Marijuana is now legal for medical or recreational use in nearly half of US states, even though the US government still officially puts the drug in the same category as heroin, LSD and ecstasy.
At the federal level, the US Drug Enforcement Administration (DEA) classifies cannabis as a schedule 1 substance, the most dangerous class under the Controlled Substances Act, with “a high potential for abuse and potentially severe psychological and/or physical dependence.”
Many scientists say there is little basis to put marijuana in that category, and the DEA’s stance that marijuana has no medicinal use has been widely rebuked in recent years. But marijuana’s dangers and uses have not been definitively established within the scientific community, and that’s partly because of the very limited research done on the subject. Paradoxically, the drug’s schedule 1 status has hamstrung exactly the marijuana research necessary to change its classification.
The schedule 1 status also puts states looking to go their own way on marijuana policy in a legal gray area. In theory, this classification means that any US state seeking to regulate rather than prosecute marijuana distribution is technically violating federal law. But the Department of Justice’s Aug 2013 Cole memo made it clear that the federal government would leave it to states to enforce their own marijuana policy.
And this leaves those in the growing legal marijuana industry in a quandary, since, banks have refused (paywall) to open accounts for marijuana suppliers and distributors, even in states where it is legal, because of the drug’s schedule 1 status.
The DEA has the authority to re-schedule the drug. But such a move would put the agency into a direct confrontation with Congress, which in its current makeup is unlikely to endorse the move. President Barack Obama has said he considers marijuana no worse than alcohol when abused, but also that he will leave it to Congress to determine whether to downgrade its status from schedule 1.
Roadblocks to scientific study
While marijuana’s schedule 1 classification does not prohibit scientists’ from conducting research on its effects, there are several impediments to effective study and plenty of red tape to cut through. For one, the DEA restricts just how much marijuana can go to research. Additionally, researchers must get their proposed studies approved by the DEA and two more governmental agencies—the Department of Health and Human Services (HHS) and the Food and Drug Administration (FDA).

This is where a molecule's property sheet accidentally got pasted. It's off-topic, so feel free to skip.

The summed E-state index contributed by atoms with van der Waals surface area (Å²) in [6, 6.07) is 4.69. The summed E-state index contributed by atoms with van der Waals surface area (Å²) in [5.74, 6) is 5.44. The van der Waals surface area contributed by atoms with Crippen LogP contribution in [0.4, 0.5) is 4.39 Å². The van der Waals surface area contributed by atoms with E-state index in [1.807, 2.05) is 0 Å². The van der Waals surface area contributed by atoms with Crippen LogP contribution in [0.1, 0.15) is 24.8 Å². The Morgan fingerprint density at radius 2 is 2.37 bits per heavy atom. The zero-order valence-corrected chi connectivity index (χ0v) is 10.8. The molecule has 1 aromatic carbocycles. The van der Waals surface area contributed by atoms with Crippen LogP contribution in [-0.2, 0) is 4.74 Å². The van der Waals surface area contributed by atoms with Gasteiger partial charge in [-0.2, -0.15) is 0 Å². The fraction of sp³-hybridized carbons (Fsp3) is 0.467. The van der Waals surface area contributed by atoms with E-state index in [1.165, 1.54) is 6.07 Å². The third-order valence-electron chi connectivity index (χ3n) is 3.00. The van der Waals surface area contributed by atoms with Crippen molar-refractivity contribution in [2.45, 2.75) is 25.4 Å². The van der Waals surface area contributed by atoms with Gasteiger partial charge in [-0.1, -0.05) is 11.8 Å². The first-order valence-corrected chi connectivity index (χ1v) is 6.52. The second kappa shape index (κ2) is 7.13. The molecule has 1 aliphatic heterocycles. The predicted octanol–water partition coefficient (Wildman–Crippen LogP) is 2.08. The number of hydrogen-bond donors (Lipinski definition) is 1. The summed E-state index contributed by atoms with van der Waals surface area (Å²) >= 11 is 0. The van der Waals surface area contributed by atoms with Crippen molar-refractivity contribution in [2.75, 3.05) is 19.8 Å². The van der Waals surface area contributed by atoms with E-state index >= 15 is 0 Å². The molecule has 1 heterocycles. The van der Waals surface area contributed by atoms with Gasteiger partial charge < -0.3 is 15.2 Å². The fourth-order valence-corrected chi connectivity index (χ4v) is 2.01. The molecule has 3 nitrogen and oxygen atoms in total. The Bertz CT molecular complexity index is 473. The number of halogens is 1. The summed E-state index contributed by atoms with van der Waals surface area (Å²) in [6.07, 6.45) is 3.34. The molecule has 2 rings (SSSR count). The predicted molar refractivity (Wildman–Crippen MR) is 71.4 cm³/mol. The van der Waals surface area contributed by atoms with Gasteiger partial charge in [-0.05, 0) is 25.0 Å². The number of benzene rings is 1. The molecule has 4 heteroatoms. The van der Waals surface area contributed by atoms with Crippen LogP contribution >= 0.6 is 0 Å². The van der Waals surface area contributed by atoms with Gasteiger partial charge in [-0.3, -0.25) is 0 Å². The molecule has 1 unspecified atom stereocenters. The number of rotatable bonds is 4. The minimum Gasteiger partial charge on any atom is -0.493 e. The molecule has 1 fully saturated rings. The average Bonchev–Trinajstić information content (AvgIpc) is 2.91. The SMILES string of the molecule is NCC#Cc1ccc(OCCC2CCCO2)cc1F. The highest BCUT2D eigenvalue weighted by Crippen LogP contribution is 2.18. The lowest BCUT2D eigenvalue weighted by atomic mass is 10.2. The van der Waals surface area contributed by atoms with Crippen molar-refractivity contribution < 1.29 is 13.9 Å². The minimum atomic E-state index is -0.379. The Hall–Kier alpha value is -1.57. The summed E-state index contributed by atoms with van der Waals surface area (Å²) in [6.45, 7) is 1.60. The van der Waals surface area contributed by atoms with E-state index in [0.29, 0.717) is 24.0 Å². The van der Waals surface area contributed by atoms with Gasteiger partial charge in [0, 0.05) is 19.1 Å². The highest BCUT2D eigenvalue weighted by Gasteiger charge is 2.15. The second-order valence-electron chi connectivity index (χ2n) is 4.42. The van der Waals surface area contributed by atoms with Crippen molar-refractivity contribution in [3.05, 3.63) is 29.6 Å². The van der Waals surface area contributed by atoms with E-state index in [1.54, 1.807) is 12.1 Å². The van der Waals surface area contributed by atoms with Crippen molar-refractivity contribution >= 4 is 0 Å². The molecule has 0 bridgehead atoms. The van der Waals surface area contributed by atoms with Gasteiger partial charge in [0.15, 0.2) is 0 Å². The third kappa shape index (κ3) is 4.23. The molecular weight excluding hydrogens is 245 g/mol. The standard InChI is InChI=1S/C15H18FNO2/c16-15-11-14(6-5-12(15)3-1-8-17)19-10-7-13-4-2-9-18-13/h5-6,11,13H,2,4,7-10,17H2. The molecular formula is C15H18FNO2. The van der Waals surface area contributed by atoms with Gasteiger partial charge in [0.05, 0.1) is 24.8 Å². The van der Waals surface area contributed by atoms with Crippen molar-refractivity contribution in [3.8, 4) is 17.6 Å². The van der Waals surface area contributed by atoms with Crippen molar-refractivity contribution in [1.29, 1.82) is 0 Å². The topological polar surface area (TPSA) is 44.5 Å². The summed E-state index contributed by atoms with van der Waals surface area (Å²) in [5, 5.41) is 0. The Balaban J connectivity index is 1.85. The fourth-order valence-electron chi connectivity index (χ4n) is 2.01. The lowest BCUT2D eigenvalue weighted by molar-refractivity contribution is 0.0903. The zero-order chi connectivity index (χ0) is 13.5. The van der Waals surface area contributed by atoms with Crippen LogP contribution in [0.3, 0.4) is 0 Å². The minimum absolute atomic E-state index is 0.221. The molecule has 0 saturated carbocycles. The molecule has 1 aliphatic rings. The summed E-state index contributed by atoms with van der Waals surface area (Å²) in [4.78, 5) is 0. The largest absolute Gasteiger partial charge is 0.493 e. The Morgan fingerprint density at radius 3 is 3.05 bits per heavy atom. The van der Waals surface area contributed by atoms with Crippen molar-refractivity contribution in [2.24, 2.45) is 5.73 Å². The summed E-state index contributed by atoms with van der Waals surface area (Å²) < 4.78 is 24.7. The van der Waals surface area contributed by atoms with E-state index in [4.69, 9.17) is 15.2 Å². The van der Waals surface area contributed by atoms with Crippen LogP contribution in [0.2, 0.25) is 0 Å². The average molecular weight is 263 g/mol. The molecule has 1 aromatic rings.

The task is further complicated by the fact that the National Institute on Drug Abuse (NIDA) has a monopoly over the entire marijuana supply available to researchers, says Rick Doblin, a marijuana researcher and executive director of the Multidisciplinary Association for Psychedelic Studies (MAPS), a US non-profit committed to developing psychedelics and marijuana into prescription medicines.
The monopoly, Doblin explains, extends only to marijuana and not to any other schedule 1 drugs. This, he says, proves that both the DEA and NIDA “are not basing these decisions on science, but rather on politics.”
He cites his own experience trying to obtain marijuana for study from the government. In 1990, he said, and a group of researchers requested marijuana plants from NIDA for an approved study. Next year, 25 years later, his lab will finally receive the plants.
Lack of research funding
The dearth of authoritative marijuana research is partly due to a lack of funding from the country’s two major government health agencies, the National Institutes of Health and the National Science Foundation, who both have been reluctant to go against the DEA’s position, says John Hudak, a fellow at the Brookings Institute and an expert on marijuana policy.
Universities and research centers, he explains, are also wary of using federal dollars for marijuana research “because the government has substantive punitive powers to close them down,” Hudak tells Quartz. “It creates a chilling effect for scholars and medical professionals.”
One way around this could be for a private university to solicit non-governmental funding for research. Billionaire George Soros, for example, has donated at least $200 million since 1994 to drug policy reform and research in the US. Most of that funding, however, has gone to policy-oriented non-profit organizations, such as the Drug Policy Alliance, not to scientific research.
Universities have been reluctant to accept even private money for this work, Hudak says, because with other research being funded in the same facility, the government could make the case that the marijuana studies would likely take place in a lab is, at least partially, federally funded—and could then move to shut it down.
For now, politics seems to be acting to suppress marijuana research, not to drive it. But of course, that could change in the longer term, if opinion within Congress starts to more closely mirror that of the majority of the country. A little over half of Americans already support marijuana legalization—a growing group that skews young.
“The DEA will likely act on re-scheduling marijuana when it no longer fears congressional repercussions,” says Hudak. “Until then, what you’re going to continue to see is an America where marijuana is legal and protected in some places and illegal and prosecuted in others. To overseas observers, this policy will continue to appear slightly absurd.”